“When he took time to help the man up the mountain, lo, he scaled it himself.” – Tibetan Proverb
One of my college friends lives across the street from Jason Lezak. You may not recognize that name. My pal says he’s a great guy. However, Steve’s sons are a little less impressed with their Dad’s plastic motocross trophies since Jason let them wear his gold medals.
In the 2008 Olympics the Americans were losing a race. Then Jason swam the anchor leg of the men’s 4 x 100 freestyle relay faster than anyone ever had. Without Jason, Michael Phelps would not have won his record 8th gold medal. After the race Michael couldn’t say enough about Jason and how much he owed to his effort.
A few years later, after the Jamaicans won the men’s 4 x 100 relay (the on land version), some of Usain Bolt’s first words were “I am a legend. I am number one!” Granted, he is. And he is the fastest man alive; however, I expected some acknowledgement of the other three guys on his team. His team probably did, too.
Sometimes, we pay more attention to the mountaintop we’re standing on than the people who helped us climb it.
As you ascend peaks; stop, take a look around. Who is on the top of the mountain holding the other end of the rope? Let them know you appreciate them not letting go of it.
“The time to repair the roof is when the sun is shining.” – John F. Kennedy
The chicken was marinated. The sun was setting. My favorite time of day. Time to light the grill. Once the thermometer hit 400 degrees I threw on enough chicken to keep me fed for the next few days. As the last piece hit the grill and started to sizzle I heard a horrible sound. Five tiny puffs as the burners went. Crud. Propane tank is empty. No worries. I’ve got plenty. I opened up the door to Grill Central (my outdoor closet) and grabbed another tank. Empty. No worries…I’ve got four tanks in here. And surely, when I took the last full one I would have gotten at least one of them re-filled. Nope. I’m the proud owner of 5 empty propane tanks. Continue reading
“Success and happiness are not matters of chance but choice.” – Zig Ziglar
As I walked past the Customer Service Representative’s desk I heard her exclaim, “that call just wrecked my whole day.” Think about that for a minute. We’ll come back to it.
A few years ago I was lucky enough to hear motivational speaker/writer Zig Ziglar give a presentation. Zig was a firm believer that we choose our own moods. If you told him that another person or situation put you in a bad mood he wouldn’t believe it. Continue reading
A few of my friends asked for my Award-Winning Chili Recipe. (In this case, “Award-Winning” means “was judged slightly better than two of my co-workers’ chili.) So, here you go. Makes approximately a whole lot of chili. Continue reading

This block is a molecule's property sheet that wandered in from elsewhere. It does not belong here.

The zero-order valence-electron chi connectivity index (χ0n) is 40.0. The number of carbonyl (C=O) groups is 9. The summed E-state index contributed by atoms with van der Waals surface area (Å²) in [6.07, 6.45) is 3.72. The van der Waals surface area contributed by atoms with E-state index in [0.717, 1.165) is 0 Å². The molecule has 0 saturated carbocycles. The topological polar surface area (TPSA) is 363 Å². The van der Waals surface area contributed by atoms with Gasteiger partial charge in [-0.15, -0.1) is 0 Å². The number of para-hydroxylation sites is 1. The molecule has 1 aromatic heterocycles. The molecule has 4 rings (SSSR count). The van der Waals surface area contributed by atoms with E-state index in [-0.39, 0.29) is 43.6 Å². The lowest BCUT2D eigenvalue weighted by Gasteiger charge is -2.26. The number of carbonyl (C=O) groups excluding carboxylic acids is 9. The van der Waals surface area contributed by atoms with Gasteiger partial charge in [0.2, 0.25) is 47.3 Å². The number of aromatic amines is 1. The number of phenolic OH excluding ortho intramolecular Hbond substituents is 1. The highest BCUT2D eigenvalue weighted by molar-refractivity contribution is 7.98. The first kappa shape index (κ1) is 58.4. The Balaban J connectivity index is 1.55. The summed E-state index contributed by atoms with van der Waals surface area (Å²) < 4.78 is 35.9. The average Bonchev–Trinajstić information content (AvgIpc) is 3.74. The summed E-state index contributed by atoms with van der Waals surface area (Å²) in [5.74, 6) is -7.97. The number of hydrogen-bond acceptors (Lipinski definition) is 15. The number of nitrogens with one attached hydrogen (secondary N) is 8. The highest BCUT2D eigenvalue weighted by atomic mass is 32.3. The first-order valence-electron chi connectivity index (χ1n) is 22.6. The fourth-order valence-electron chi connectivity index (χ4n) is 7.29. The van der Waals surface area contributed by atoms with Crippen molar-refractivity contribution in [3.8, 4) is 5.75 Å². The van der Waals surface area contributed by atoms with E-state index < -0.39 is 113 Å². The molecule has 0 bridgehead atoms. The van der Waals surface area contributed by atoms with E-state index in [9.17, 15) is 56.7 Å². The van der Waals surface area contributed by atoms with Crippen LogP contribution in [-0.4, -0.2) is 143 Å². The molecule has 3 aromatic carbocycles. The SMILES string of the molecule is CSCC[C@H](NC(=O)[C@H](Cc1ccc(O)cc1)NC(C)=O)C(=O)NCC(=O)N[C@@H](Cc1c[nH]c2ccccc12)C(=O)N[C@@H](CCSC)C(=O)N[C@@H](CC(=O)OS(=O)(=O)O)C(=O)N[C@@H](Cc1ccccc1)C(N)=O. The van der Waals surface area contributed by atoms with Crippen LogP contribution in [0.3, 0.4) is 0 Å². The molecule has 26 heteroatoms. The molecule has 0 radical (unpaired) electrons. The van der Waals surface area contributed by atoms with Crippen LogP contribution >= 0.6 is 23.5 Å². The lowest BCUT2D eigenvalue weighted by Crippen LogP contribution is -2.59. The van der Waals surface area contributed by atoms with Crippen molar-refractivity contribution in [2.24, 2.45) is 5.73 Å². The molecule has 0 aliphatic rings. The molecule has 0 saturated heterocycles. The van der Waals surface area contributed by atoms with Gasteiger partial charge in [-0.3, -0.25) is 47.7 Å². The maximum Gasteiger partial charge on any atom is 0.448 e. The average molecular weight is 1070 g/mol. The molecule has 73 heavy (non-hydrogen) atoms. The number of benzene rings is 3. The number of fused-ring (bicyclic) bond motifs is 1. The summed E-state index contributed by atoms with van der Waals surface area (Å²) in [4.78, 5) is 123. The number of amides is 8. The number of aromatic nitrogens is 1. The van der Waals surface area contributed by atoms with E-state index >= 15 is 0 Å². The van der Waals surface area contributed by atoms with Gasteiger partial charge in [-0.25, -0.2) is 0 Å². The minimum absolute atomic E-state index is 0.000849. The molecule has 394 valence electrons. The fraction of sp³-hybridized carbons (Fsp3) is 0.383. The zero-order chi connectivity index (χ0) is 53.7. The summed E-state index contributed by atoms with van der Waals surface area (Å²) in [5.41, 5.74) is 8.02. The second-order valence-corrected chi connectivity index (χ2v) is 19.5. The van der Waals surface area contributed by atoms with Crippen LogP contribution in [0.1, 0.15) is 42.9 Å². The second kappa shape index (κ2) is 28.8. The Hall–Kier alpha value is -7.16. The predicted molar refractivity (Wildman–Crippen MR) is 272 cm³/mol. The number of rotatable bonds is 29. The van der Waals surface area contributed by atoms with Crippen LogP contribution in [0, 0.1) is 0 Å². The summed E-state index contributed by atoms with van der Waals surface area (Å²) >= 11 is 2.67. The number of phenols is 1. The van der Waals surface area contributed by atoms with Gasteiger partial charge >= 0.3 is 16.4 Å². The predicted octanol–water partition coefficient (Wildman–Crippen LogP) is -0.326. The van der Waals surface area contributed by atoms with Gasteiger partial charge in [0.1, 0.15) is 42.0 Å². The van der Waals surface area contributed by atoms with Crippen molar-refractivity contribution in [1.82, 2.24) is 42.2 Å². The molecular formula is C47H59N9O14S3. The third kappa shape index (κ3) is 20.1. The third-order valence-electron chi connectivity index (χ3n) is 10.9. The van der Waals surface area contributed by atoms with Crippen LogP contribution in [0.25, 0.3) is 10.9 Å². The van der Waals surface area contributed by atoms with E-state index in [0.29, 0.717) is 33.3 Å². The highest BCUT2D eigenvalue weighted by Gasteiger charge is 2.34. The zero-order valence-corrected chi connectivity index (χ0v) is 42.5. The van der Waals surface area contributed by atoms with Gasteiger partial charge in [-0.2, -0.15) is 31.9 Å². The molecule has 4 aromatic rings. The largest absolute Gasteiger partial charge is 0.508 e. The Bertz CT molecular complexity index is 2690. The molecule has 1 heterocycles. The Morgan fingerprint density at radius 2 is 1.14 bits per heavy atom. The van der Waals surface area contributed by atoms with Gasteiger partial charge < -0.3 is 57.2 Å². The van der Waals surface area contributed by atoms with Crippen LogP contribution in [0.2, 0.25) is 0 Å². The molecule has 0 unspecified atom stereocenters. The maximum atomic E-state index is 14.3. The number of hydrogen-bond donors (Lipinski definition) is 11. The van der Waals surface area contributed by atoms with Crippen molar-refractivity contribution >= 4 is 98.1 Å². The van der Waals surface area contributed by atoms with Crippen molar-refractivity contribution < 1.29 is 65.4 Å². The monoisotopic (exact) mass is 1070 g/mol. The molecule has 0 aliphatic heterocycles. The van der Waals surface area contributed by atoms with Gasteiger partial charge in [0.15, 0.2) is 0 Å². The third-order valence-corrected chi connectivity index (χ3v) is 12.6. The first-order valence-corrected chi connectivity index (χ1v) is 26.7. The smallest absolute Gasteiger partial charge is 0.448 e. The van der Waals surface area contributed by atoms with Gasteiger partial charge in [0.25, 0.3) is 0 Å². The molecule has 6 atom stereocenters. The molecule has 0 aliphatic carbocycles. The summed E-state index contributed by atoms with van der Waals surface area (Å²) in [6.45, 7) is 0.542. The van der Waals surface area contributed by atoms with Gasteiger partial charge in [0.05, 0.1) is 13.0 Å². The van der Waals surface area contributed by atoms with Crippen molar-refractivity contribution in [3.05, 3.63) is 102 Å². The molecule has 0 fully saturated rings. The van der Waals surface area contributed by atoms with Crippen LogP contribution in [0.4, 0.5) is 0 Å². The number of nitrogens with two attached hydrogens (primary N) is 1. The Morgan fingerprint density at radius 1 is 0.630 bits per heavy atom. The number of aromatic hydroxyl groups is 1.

“Don’t be upset by the results you didn’t get from the work you didn’t do.” – Joel Runyon
One of my favorite things to read is the ImpossibleHQ Blog. The writer, Joel Runyon, is one of those guys with an outstanding perspective. One of his mantras is that “if you want to change your life, you have to change your life.” Do you want to lose weight? There is no magic pill. Would you like to visit another country? There is no Star Trek transporter beam. Feel a desire to be better at your job or get promoted? There’s not a shot that will do that for you.
You and you alone have to make the decisions and sacrifices and effort to make these things happen.
Take control of your own destiny.
“If you want to change your life, you have to change your life.”
Have a great day!
“We have a choice every day regarding the attitude we will embrace for that day. We cannot change our past…we cannot change the fact that people will act in a certain way. We cannot change the inevitable. The only thing we can do is play on the one string we have, and that is our attitude…I am convinced that life is 10% what happens to me and 90% how I react to it. And so it is with you…we are in charge of our attitudes.” – Chuck Swindoll
I remember it like it was yesterday. The Appalachian State Mountaineers had not suffered a home loss in 30 straight games. Then on October 20, 2007, six weeks after we had defeated Michigan in the Big House, the Georgia Southern Eagles came to The Rock and walked out with a 38-35 victory.
I was mad. The trash can I kicked on the way out of the stadium had done nothing to me, but I felt it should be punished for its part in our undoing. My friends and I spent our walk back to the car loudly blaming our players, the refs, our coaches, the band, the hot dog vendors…anyone involved with the program.
I wrote this a few days after Jim passed away. It’s been a year since he left us. I didn’t really have a title for this. Probably makes more sense just to call it “Jim.” My heart still breaks when I remember him. At some point I hope to be face to face with the guy who came up with cancer. I have a couple choice words and tough questions for him. Until then…
“A life is not important except in the impact it has on other lives.” – – Jackie Robinson
Jim and Sonja
When Sonja and her aunts say his name, you not just hear, you feel the reverence in their voices. He was more than a mere mortal man to them. Even though they lovingly refer to Jim as one of the girls, they’re kidding; he was anything but. He was a man’s man. He rebuilt and rode motorcycles. He smoked cigars. He fixed things. He worked hard to provide for his family.
The “one of the girls” moniker was because he would rather hang out with his beautiful wife than watch a football game. He acted as if he was forced, kicking and screaming, to the car for day long shopping trips. He jokingly complained about them afterwards. But, his mischievous grin betrayed him. He loved the time spent with the Fields women. And they doted on him.